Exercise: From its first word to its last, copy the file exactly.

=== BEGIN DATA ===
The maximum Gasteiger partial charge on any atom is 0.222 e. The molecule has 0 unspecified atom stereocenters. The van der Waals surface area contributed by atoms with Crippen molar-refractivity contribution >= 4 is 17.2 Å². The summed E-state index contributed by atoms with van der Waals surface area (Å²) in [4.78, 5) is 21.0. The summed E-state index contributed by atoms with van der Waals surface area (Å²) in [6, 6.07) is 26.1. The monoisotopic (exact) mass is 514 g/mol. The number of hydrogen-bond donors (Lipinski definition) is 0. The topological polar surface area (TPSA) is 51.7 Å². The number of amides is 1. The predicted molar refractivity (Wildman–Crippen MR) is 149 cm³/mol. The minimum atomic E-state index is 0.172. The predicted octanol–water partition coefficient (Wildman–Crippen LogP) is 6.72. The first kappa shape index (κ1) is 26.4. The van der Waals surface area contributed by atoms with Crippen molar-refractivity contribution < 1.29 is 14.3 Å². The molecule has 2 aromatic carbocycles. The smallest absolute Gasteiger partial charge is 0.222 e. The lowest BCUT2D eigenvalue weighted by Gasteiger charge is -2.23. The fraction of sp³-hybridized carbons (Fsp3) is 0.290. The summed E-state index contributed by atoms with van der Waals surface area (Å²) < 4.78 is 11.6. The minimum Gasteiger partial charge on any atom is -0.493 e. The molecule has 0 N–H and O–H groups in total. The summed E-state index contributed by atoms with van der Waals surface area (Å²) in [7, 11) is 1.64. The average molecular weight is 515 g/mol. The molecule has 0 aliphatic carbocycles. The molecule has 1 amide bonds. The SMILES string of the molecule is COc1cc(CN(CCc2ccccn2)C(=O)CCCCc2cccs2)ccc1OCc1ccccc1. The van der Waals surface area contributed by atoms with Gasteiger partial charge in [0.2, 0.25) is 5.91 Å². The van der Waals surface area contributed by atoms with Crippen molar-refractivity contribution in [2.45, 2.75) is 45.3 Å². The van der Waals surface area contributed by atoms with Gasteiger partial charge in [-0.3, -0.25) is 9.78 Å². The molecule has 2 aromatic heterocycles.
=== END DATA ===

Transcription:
The maximum Gasteiger partial charge on any atom is 0.222 e. The molecule has 0 unspecified atom stereocenters. The van der Waals surface area contributed by atoms with Crippen molar-refractivity contribution >= 4 is 17.2 Å². The summed E-state index contributed by atoms with van der Waals surface area (Å²) in [4.78, 5) is 21.0. The summed E-state index contributed by atoms with van der Waals surface area (Å²) in [6, 6.07) is 26.1. The monoisotopic (exact) mass is 514 g/mol. The number of hydrogen-bond donors (Lipinski definition) is 0. The topological polar surface area (TPSA) is 51.7 Å². The number of amides is 1. The predicted molar refractivity (Wildman–Crippen MR) is 149 cm³/mol. The minimum atomic E-state index is 0.172. The predicted octanol–water partition coefficient (Wildman–Crippen LogP) is 6.72. The first kappa shape index (κ1) is 26.4. The van der Waals surface area contributed by atoms with Crippen molar-refractivity contribution < 1.29 is 14.3 Å². The molecule has 2 aromatic carbocycles. The smallest absolute Gasteiger partial charge is 0.222 e. The lowest BCUT2D eigenvalue weighted by Gasteiger charge is -2.23. The fraction of sp³-hybridized carbons (Fsp3) is 0.290. The summed E-state index contributed by atoms with van der Waals surface area (Å²) < 4.78 is 11.6. The minimum Gasteiger partial charge on any atom is -0.493 e. The molecule has 0 N–H and O–H groups in total. The summed E-state index contributed by atoms with van der Waals surface area (Å²) in [7, 11) is 1.64. The average molecular weight is 515 g/mol. The molecule has 0 aliphatic carbocycles. The molecule has 1 amide bonds. The SMILES string of the molecule is COc1cc(CN(CCc2ccccn2)C(=O)CCCCc2cccs2)ccc1OCc1ccccc1. The van der Waals surface area contributed by atoms with Gasteiger partial charge in [0.2, 0.25) is 5.91 Å². The van der Waals surface area contributed by atoms with Crippen molar-refractivity contribution in [2.45, 2.75) is 45.3 Å². The van der Waals surface area contributed by atoms with Gasteiger partial charge in [-0.3, -0.25) is 9.78 Å². The molecule has 2 aromatic heterocycles.